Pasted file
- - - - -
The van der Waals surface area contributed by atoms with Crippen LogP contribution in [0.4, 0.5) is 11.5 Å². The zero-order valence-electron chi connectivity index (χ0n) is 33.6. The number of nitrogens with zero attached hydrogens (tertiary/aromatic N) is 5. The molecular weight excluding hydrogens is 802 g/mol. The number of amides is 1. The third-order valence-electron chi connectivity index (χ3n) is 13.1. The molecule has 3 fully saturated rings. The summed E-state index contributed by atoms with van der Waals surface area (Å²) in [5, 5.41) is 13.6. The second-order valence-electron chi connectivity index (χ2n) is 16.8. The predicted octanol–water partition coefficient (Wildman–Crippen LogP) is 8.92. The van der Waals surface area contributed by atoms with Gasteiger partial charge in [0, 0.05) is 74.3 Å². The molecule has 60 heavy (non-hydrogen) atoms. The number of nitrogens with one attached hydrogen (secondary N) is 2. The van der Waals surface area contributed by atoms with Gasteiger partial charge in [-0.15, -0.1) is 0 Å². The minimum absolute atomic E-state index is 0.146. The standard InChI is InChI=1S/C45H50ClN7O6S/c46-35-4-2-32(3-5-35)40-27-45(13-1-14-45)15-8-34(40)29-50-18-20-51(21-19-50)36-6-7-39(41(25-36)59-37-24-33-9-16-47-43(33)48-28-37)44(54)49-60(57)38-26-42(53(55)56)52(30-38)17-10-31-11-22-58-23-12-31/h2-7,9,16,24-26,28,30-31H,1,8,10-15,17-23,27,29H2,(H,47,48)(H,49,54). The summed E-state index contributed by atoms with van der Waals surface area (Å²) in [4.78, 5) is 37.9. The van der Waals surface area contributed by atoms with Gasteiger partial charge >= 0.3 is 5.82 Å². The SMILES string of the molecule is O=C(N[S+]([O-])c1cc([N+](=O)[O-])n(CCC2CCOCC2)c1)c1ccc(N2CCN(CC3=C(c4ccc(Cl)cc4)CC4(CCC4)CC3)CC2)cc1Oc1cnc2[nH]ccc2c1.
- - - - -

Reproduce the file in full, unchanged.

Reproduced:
The van der Waals surface area contributed by atoms with Crippen LogP contribution in [0.4, 0.5) is 11.5 Å². The zero-order valence-electron chi connectivity index (χ0n) is 33.6. The number of nitrogens with zero attached hydrogens (tertiary/aromatic N) is 5. The molecular weight excluding hydrogens is 802 g/mol. The number of amides is 1. The third-order valence-electron chi connectivity index (χ3n) is 13.1. The molecule has 3 fully saturated rings. The summed E-state index contributed by atoms with van der Waals surface area (Å²) in [5, 5.41) is 13.6. The second-order valence-electron chi connectivity index (χ2n) is 16.8. The predicted octanol–water partition coefficient (Wildman–Crippen LogP) is 8.92. The van der Waals surface area contributed by atoms with Gasteiger partial charge in [0, 0.05) is 74.3 Å². The molecule has 60 heavy (non-hydrogen) atoms. The number of nitrogens with one attached hydrogen (secondary N) is 2. The van der Waals surface area contributed by atoms with Gasteiger partial charge in [-0.15, -0.1) is 0 Å². The minimum absolute atomic E-state index is 0.146. The standard InChI is InChI=1S/C45H50ClN7O6S/c46-35-4-2-32(3-5-35)40-27-45(13-1-14-45)15-8-34(40)29-50-18-20-51(21-19-50)36-6-7-39(41(25-36)59-37-24-33-9-16-47-43(33)48-28-37)44(54)49-60(57)38-26-42(53(55)56)52(30-38)17-10-31-11-22-58-23-12-31/h2-7,9,16,24-26,28,30-31H,1,8,10-15,17-23,27,29H2,(H,47,48)(H,49,54). The summed E-state index contributed by atoms with van der Waals surface area (Å²) in [4.78, 5) is 37.9. The van der Waals surface area contributed by atoms with Gasteiger partial charge >= 0.3 is 5.82 Å². The SMILES string of the molecule is O=C(N[S+]([O-])c1cc([N+](=O)[O-])n(CCC2CCOCC2)c1)c1ccc(N2CCN(CC3=C(c4ccc(Cl)cc4)CC4(CCC4)CC3)CC2)cc1Oc1cnc2[nH]ccc2c1.